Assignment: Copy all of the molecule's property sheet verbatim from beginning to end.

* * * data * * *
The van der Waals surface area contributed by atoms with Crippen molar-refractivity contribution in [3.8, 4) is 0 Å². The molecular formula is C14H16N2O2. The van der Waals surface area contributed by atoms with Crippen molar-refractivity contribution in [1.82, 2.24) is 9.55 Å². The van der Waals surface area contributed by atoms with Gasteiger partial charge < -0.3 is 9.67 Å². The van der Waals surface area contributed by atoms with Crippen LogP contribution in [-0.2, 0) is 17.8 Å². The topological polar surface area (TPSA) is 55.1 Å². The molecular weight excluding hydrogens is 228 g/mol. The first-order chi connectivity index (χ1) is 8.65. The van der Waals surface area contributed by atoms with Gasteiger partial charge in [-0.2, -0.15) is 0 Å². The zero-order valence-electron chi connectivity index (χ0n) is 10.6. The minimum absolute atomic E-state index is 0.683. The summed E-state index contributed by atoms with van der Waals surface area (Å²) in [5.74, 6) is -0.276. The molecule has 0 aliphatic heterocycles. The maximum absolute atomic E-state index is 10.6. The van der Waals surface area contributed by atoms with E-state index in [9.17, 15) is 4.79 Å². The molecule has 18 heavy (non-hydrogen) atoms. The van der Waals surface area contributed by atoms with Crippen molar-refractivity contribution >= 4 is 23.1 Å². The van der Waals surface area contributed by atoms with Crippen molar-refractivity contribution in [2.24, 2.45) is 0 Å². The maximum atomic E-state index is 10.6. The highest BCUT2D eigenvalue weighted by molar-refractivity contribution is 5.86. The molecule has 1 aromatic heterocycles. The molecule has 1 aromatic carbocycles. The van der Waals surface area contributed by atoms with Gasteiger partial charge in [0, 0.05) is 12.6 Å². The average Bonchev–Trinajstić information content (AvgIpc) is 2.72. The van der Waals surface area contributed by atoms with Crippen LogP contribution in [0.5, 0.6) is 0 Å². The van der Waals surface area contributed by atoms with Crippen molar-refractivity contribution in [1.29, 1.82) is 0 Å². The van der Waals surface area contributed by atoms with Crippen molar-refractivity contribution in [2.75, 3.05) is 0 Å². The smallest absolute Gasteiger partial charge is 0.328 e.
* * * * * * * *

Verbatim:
The van der Waals surface area contributed by atoms with Crippen molar-refractivity contribution in [3.8, 4) is 0 Å². The molecular formula is C14H16N2O2. The van der Waals surface area contributed by atoms with Crippen molar-refractivity contribution in [1.82, 2.24) is 9.55 Å². The van der Waals surface area contributed by atoms with Gasteiger partial charge < -0.3 is 9.67 Å². The van der Waals surface area contributed by atoms with Crippen LogP contribution in [-0.2, 0) is 17.8 Å². The topological polar surface area (TPSA) is 55.1 Å². The molecular weight excluding hydrogens is 228 g/mol. The first-order chi connectivity index (χ1) is 8.65. The van der Waals surface area contributed by atoms with Gasteiger partial charge in [-0.2, -0.15) is 0 Å². The zero-order valence-electron chi connectivity index (χ0n) is 10.6. The minimum absolute atomic E-state index is 0.683. The summed E-state index contributed by atoms with van der Waals surface area (Å²) in [5.74, 6) is -0.276. The molecule has 0 aliphatic heterocycles. The maximum absolute atomic E-state index is 10.6. The van der Waals surface area contributed by atoms with E-state index in [9.17, 15) is 4.79 Å². The molecule has 18 heavy (non-hydrogen) atoms. The van der Waals surface area contributed by atoms with Crippen molar-refractivity contribution >= 4 is 23.1 Å². The van der Waals surface area contributed by atoms with Crippen molar-refractivity contribution in [2.24, 2.45) is 0 Å². The maximum atomic E-state index is 10.6. The highest BCUT2D eigenvalue weighted by molar-refractivity contribution is 5.86. The molecule has 1 aromatic heterocycles. The molecule has 1 aromatic carbocycles. The van der Waals surface area contributed by atoms with Gasteiger partial charge in [0, 0.05) is 12.6 Å². The average Bonchev–Trinajstić information content (AvgIpc) is 2.72. The van der Waals surface area contributed by atoms with Crippen LogP contribution in [0.5, 0.6) is 0 Å². The van der Waals surface area contributed by atoms with Crippen molar-refractivity contribution in [1.29, 1.82) is 0 Å². The van der Waals surface area contributed by atoms with Crippen molar-refractivity contribution in [2.75, 3.05) is 0 Å². The smallest absolute Gasteiger partial charge is 0.328 e.